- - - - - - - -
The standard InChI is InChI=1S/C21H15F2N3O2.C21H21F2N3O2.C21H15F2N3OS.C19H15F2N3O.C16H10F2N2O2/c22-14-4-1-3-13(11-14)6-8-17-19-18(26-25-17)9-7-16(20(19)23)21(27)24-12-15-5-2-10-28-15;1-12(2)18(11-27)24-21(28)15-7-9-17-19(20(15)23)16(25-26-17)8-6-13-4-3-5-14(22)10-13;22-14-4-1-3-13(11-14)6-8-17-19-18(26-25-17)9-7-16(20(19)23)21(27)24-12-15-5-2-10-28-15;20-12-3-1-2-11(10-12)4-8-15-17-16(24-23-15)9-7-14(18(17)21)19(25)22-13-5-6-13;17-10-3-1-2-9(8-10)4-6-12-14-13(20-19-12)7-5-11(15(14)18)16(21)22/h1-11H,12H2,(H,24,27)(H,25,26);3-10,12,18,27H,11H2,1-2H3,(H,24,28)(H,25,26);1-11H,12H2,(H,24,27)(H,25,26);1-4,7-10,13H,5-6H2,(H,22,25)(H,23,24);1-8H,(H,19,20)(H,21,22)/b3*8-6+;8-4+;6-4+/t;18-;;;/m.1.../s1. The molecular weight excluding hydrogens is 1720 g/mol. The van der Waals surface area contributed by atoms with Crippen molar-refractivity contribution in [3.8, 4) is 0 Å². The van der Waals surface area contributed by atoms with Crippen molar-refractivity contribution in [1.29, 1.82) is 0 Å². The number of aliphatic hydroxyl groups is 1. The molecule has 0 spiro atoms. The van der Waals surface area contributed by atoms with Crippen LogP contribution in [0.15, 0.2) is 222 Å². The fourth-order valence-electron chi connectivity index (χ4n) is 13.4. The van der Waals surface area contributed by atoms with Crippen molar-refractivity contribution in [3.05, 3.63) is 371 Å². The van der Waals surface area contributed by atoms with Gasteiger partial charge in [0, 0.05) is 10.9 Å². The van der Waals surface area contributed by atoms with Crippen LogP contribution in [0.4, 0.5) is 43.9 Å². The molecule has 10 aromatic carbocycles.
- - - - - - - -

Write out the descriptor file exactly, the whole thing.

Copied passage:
The standard InChI is InChI=1S/C21H15F2N3O2.C21H21F2N3O2.C21H15F2N3OS.C19H15F2N3O.C16H10F2N2O2/c22-14-4-1-3-13(11-14)6-8-17-19-18(26-25-17)9-7-16(20(19)23)21(27)24-12-15-5-2-10-28-15;1-12(2)18(11-27)24-21(28)15-7-9-17-19(20(15)23)16(25-26-17)8-6-13-4-3-5-14(22)10-13;22-14-4-1-3-13(11-14)6-8-17-19-18(26-25-17)9-7-16(20(19)23)21(27)24-12-15-5-2-10-28-15;20-12-3-1-2-11(10-12)4-8-15-17-16(24-23-15)9-7-14(18(17)21)19(25)22-13-5-6-13;17-10-3-1-2-9(8-10)4-6-12-14-13(20-19-12)7-5-11(15(14)18)16(21)22/h1-11H,12H2,(H,24,27)(H,25,26);3-10,12,18,27H,11H2,1-2H3,(H,24,28)(H,25,26);1-11H,12H2,(H,24,27)(H,25,26);1-4,7-10,13H,5-6H2,(H,22,25)(H,23,24);1-8H,(H,19,20)(H,21,22)/b3*8-6+;8-4+;6-4+/t;18-;;;/m.1.../s1. The molecular weight excluding hydrogens is 1720 g/mol. The van der Waals surface area contributed by atoms with Crippen molar-refractivity contribution in [3.8, 4) is 0 Å². The van der Waals surface area contributed by atoms with Crippen molar-refractivity contribution in [1.29, 1.82) is 0 Å². The number of aliphatic hydroxyl groups is 1. The molecule has 0 spiro atoms. The van der Waals surface area contributed by atoms with Crippen LogP contribution in [0.15, 0.2) is 222 Å². The fourth-order valence-electron chi connectivity index (χ4n) is 13.4. The van der Waals surface area contributed by atoms with Crippen molar-refractivity contribution in [3.05, 3.63) is 371 Å². The van der Waals surface area contributed by atoms with Gasteiger partial charge in [0, 0.05) is 10.9 Å². The van der Waals surface area contributed by atoms with Crippen LogP contribution in [0.4, 0.5) is 43.9 Å². The molecule has 10 aromatic carbocycles.